Jesus instructed the disciples to have the people to sit on the grass in groups of fifty. After they did, Jesus offered a blessing for the boy’s lunch. No doubt he thanked God for this little boy’s generosity and asked God to use it to feed the people before they departed for home, which God did.

Before long, everyone had eaten, and there were twelve baskets of food left over. So impressed were the people that day, they said of Jesus, “Surely, this is the Prophet who is to come into the world.”

How does this story speak to us today? I gave this much thought last week, and here’s what I think.

People of faith don’t ignore the needs of others—physical, mental, emotional or spiritual—and neither do they walk away from intimidating challenges, regardless of how daunting they seem.

            What are the two most striking features of this story? It is the size of the crowd, probably close to seven or eight thousand people if you count the women and children, and the size of that little boy’s lunch, five barley loaves and two fish.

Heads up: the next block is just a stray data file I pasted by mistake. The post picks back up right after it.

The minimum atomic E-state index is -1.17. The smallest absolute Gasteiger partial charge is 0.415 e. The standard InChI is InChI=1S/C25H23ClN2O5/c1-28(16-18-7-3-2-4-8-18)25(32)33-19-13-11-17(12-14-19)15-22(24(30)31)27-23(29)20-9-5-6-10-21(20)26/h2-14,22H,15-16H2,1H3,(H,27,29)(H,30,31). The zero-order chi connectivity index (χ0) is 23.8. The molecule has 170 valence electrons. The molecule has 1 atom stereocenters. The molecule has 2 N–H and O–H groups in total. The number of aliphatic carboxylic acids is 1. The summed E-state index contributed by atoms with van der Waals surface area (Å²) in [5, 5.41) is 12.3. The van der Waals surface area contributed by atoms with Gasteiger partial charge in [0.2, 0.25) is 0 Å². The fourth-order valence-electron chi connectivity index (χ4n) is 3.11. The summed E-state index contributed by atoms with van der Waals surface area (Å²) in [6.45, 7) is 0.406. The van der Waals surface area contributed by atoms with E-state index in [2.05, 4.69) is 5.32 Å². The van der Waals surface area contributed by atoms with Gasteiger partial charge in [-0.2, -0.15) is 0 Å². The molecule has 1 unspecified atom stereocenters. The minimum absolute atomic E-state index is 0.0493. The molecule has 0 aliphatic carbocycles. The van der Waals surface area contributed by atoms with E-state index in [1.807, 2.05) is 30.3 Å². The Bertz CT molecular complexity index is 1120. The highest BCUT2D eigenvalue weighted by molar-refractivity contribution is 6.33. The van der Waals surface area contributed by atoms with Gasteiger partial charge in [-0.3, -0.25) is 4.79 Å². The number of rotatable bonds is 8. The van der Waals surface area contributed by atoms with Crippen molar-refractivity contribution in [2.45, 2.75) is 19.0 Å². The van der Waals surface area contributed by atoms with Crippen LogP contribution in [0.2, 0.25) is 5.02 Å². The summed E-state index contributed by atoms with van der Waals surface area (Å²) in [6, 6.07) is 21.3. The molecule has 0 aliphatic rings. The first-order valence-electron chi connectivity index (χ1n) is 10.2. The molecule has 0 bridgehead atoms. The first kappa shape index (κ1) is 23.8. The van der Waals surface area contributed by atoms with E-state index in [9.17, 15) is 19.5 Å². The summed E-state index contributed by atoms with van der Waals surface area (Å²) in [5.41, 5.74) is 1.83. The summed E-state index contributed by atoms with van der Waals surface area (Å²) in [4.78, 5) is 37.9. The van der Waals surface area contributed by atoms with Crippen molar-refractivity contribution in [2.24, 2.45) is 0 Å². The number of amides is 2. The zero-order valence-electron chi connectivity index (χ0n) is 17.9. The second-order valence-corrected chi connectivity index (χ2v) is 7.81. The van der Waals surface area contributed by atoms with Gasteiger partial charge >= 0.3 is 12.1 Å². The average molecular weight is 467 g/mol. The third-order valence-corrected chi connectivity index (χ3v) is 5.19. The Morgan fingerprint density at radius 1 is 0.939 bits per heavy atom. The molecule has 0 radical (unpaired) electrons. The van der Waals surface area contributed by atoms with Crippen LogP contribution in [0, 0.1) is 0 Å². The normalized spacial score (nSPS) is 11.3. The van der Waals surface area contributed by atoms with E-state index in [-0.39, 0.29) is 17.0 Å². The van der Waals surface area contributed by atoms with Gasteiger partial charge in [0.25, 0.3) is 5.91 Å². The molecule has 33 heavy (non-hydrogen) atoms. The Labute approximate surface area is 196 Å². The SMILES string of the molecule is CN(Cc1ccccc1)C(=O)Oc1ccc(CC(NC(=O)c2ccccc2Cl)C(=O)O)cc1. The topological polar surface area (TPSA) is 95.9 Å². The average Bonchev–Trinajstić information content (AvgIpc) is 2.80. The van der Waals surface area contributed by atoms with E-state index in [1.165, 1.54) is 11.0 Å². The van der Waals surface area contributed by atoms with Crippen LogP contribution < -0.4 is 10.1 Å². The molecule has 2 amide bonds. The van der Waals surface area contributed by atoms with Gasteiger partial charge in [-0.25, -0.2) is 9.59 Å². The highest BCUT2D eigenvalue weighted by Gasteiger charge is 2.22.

The contrast is undeniable, and the challenge is overwhelming. This is a no brainer. No amount of compassion and good will was going to bridge this gap, as the disciples believed.

What did the disciples want to do? They made that very clear. “Send the people away,” they told Jesus.

            Why did they say this? They were exhausted. Compassion fatigue had overtaken them.

Remember, this was supposed to be a quiet retreat for them after returning from their first mission trip. They came to this remote section on the shore of the Sea of Galilee to rest and to recharge. They had been with these people all day. Now, it was their time.

Besides, there was no way they could feed this many people. As Philip reminded Jesus, even if he knew where to purchase food, they did not have enough money to buy food to feed everyone.

Sounds reasonable, doesn’t it? Surely Jesus would agree, but he didn’t. He was unwilling to throw his hands up in the air and give up like the disciples.

As the prophets before him did, Jesus identified a pressing need and then asked God’s people what they were going to do about it. For Jesus, indifference was not an option.

This was why Jesus responded favorably to Andrew when he brought him a little boy with an uneaten lunch of five loaves and two fish. Jesus had what he needed to feed the people before sending them home.